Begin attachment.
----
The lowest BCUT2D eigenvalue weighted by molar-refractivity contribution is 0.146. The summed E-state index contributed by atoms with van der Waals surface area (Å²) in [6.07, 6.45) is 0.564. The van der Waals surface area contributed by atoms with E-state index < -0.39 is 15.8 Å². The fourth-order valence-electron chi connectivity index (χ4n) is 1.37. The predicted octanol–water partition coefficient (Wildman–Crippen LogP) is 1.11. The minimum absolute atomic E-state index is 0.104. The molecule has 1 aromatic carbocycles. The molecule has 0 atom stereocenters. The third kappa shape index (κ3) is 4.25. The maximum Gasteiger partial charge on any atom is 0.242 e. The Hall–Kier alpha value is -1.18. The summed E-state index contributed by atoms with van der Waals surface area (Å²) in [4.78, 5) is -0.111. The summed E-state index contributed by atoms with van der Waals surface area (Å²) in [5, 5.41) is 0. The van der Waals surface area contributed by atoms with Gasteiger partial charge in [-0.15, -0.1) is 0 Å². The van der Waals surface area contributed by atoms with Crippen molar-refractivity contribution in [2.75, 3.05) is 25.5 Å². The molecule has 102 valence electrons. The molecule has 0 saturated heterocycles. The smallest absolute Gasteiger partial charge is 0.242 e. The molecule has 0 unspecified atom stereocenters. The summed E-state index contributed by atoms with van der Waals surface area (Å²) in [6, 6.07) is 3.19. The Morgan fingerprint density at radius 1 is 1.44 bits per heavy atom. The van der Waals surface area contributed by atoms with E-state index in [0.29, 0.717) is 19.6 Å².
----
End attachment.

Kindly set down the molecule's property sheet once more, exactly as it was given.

The lowest BCUT2D eigenvalue weighted by molar-refractivity contribution is 0.146. The summed E-state index contributed by atoms with van der Waals surface area (Å²) in [6.07, 6.45) is 0.564. The van der Waals surface area contributed by atoms with E-state index < -0.39 is 15.8 Å². The fourth-order valence-electron chi connectivity index (χ4n) is 1.37. The predicted octanol–water partition coefficient (Wildman–Crippen LogP) is 1.11. The minimum absolute atomic E-state index is 0.104. The molecule has 1 aromatic carbocycles. The molecule has 0 atom stereocenters. The third kappa shape index (κ3) is 4.25. The maximum Gasteiger partial charge on any atom is 0.242 e. The Hall–Kier alpha value is -1.18. The summed E-state index contributed by atoms with van der Waals surface area (Å²) in [4.78, 5) is -0.111. The summed E-state index contributed by atoms with van der Waals surface area (Å²) in [5, 5.41) is 0. The van der Waals surface area contributed by atoms with Gasteiger partial charge in [-0.15, -0.1) is 0 Å². The van der Waals surface area contributed by atoms with Crippen molar-refractivity contribution in [2.75, 3.05) is 25.5 Å². The molecule has 102 valence electrons. The molecule has 0 saturated heterocycles. The smallest absolute Gasteiger partial charge is 0.242 e. The molecule has 0 unspecified atom stereocenters. The summed E-state index contributed by atoms with van der Waals surface area (Å²) in [6, 6.07) is 3.19. The Morgan fingerprint density at radius 1 is 1.44 bits per heavy atom. The van der Waals surface area contributed by atoms with E-state index in [0.29, 0.717) is 19.6 Å².